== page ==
Staying even moderately active throughout the day does two other wonderful things for weight loss:

  1. It increases how many calories you burn going about your daily life, referred to as non-exercise activity thermogenesis (or NEAT).
  2. It makes drains your muscles of glycogen (sugar) so that your next meal preferentially goes to refilling those stores.

The combined effect of a higher NEAT and depleted glycogen lead to weight loss.

Building Strength and Muscle

Have you ever heard of the 100 day pushup challenge?

Participants often go from barely able to complete a single pushup all the way up to 100 over the course of 100 days. They progress because of their gradual increase over months. According to conventional strength training advice this wouldn’t work because they need more rest. Well it works. Take the Instagram feeds of my friends — sitting at home bored during quarantine — as evidence.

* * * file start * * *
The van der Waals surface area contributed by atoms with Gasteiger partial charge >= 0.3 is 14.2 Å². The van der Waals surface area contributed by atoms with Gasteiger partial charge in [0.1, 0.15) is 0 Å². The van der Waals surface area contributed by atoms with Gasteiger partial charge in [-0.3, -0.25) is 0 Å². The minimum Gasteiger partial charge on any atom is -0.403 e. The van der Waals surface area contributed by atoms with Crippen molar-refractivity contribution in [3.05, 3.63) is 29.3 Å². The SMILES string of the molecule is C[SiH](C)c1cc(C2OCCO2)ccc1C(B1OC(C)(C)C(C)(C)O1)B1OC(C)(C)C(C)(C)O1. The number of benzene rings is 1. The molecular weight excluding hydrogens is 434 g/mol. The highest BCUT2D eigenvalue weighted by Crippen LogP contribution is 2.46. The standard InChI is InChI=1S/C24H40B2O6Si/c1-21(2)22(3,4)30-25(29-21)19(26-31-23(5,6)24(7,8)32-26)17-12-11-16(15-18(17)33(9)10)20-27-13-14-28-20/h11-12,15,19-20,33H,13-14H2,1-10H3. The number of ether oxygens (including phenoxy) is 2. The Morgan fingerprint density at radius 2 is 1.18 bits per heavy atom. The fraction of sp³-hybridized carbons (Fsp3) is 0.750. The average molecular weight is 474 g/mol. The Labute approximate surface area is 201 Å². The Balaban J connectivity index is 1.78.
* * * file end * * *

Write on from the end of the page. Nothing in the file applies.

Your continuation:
How does this all translate to the physically active population? What about people that already follow a fitness routine?

This 2017 study of master endurance athletes showed 30 second intense exercise efforts increased both muscle power, and free testosterone. These findings holds up in other athletes too.

Those same rowers mentioned earlier also experienced greater 2000 meter time trial performance, power output, and better ability to withstand painful exercise after switching to HIIT.

You can apply the same concept to your new mini movements. Slowly build your movement habits up, and you won’t need long recovery periods for each muscle group. With time the exercises will become easier and you can handle more.

Keeping the Stress Low

Micro-workouts add very little harmful stress.

Too much of a good thing can become a bad thing.

Stress hormones turn on energy production and fuel your exercise sessions.

Short-term stress can prompt adaptation and growth. However, constant activation causes problems:

  • Impaired learning and memory
  • Lower immune function and bone density